Boat & Water Patrol educates, re-educates
"Need three things," is Lowell Koebnick's standard greeting to boaters.
That means after he sees your current registration, he needs to see a life jacket within reaching distance for everyone on the boat, a floatable cushion or "throwable" and a fire extinguisher if you have an inboard motor or built in fuel tank on a 16 foot or longer craft.
Kids 10 and under must wear a life jacket while the boat is in motion.
Koebnick is one of Hubbard County's three Boat & Water patrol officers during the summers.
He spends 40 hours a week patrolling the lakes, especially the "hot ones" with a lot of activity and boat traffic. He's on his 14th or 15th year.
He can't remember.
"Those are Belle Taine, Long, Potato and Fish Hook," he said of the frequently patrolled lakes.
The Saturday afternoon during Memorial Day weekend, Koebnick pulled over 53 boats and 11 jet skis in a couple hours on Belle Taine.
The simple rules of operation need to be reinforced over and over and over.
Sunday, almost every boater Koebnick checked had tucked his or her life jacket in a boat compartment, where they'd be inaccessible if there was a mishap. It was a windy day with whitecaps coming off the lake.
On the plus side, every child boating that afternoon was jacketed. He rewards them with Dairy Queen gift certificates, compliments of the state of Minnesota. He hopes to hand out thousands this summer.
Koebnick shows remarkable resilience stressing the same rules to each boat.
"We'll be looking for jet skis too close to ramps, reckless driving complaints" and alcohol, he said.
Opening fishing day he investigated complaints of a group of anglers on Middle Crooked Lake.
There were eight guys, all drinking, in a 14-foot boat with a 33-horse motor. Only four had life jackets. One of the drinkers was a minor.
The patrol officers carry PBTs - portable breath test kits - to measure a boater's alcohol level.
In the case of the Middle Crooked gang, citations were issued, but not as many as you'd think. One minor in consumption, the life jackets and some warnings.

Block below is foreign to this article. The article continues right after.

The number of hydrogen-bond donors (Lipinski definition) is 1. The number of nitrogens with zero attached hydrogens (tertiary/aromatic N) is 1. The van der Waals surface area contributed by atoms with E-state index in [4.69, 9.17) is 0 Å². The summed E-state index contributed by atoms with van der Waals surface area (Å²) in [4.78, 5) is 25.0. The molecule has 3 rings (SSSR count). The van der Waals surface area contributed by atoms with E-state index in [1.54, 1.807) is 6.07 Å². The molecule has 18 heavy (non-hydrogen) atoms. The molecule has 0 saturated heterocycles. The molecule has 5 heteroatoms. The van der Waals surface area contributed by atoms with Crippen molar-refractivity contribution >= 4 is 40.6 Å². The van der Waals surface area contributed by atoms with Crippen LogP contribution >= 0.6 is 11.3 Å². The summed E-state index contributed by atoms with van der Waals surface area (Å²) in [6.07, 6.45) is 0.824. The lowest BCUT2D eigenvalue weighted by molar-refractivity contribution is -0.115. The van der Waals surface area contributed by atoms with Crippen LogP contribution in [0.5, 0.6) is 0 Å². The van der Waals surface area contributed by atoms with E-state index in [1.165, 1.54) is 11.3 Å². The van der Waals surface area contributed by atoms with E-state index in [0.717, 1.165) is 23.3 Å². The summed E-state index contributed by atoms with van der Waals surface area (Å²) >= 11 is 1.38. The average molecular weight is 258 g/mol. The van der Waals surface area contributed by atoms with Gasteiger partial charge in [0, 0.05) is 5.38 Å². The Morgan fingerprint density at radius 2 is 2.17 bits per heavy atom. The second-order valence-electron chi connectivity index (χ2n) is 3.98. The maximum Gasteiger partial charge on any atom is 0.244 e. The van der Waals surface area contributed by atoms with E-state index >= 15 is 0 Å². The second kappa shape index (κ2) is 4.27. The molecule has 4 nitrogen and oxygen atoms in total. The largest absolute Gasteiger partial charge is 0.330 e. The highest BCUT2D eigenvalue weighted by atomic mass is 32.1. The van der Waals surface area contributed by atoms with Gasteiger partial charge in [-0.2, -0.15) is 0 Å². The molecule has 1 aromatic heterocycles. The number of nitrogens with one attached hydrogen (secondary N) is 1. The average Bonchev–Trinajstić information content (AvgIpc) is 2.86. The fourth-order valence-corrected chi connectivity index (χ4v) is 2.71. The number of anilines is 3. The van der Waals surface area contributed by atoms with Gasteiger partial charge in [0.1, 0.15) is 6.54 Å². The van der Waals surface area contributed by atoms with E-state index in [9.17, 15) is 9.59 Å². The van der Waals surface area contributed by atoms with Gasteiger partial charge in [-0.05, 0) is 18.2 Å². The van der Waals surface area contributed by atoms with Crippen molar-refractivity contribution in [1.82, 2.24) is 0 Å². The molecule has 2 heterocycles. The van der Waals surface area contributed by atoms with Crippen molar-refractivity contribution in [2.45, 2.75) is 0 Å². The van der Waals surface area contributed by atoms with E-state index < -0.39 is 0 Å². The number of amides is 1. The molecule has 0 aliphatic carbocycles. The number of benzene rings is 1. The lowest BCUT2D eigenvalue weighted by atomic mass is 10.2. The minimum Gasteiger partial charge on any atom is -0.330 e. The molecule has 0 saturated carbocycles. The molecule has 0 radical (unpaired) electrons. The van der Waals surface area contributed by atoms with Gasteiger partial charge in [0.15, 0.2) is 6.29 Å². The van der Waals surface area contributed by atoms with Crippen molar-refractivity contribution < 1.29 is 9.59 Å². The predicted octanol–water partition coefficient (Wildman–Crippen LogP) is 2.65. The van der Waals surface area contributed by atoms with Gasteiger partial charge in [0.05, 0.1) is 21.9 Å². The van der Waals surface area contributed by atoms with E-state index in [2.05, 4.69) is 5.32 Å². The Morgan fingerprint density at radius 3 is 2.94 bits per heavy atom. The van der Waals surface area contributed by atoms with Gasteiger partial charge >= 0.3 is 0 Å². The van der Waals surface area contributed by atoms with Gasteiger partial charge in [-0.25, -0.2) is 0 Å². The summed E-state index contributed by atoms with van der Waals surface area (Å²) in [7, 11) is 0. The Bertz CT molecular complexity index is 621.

"I'm a firm believer that the situation and the attitude will determine whether you're given a warning or written up," he said.
"It'll ruin a $100 bill for not having enough life jackets on. But the courts decide that. We just write them up."
Koebnick keeps written records of every boat he has contact with and submits those records to the state. The contacts justify the grant monies the county gets to hire the third officer.
Two patrol by boat; the third on a jet ski.
Generally, he finds boaters cooperate, which makes his job easier. About the only complaints he gets are that the fish aren't biting.
He gets asked dozens of times where the fish are.
His standard response is "in the water."
He carries a First Aid kit and oxygen in case there's a medical emergency.
During the spring and fall, Boat & Water officers place buoys and "No Wake" signs on lakes. Officers also make annual inspections for the county's 80-some resorts.
They check boats, registration, life jackets and answer questions resort owners may have. And if boaters report partially sunken logs on a waterway, the officers remove them or place a buoy nearby as a warning.
Officers also check rafts that are left in the water for the season. Each must have registration so the owner can be located if the raft breaks loose.
He's also aware that running over an angle's fishing line won't win him any brownie points.
"Where's your line?" he asked before announcing he'll be pulling alongside a craft.
Koebnick doesn't fish anymore.
"About the last thing I want to do is get on the water," after a work shift, he said.
He knows most lake residents, seasonal or year-round. They automatically hoist their life jackets in the air when he cruises by.
The officers are aided by 26 volunteers on various lakes. The volunteers don't have the power to issue citations, but can collect license numbers for follow-up.
Koebnick is in his 42nd year of law enforcement. He served 21 years as Nevis chief of police.
In an ideal world, boaters would know they need life jackets handy.
But then Koebnick remembers the "experienced swimmers" he's pulled out of various lakes.
He puts his boat on the trailer to re-launch at another lake, to re-educate more forgetful boaters.
It's an important job.
And for those who get off with a warning, they may not be so lucky the next time.
"I've got a long memory," he says with a wink.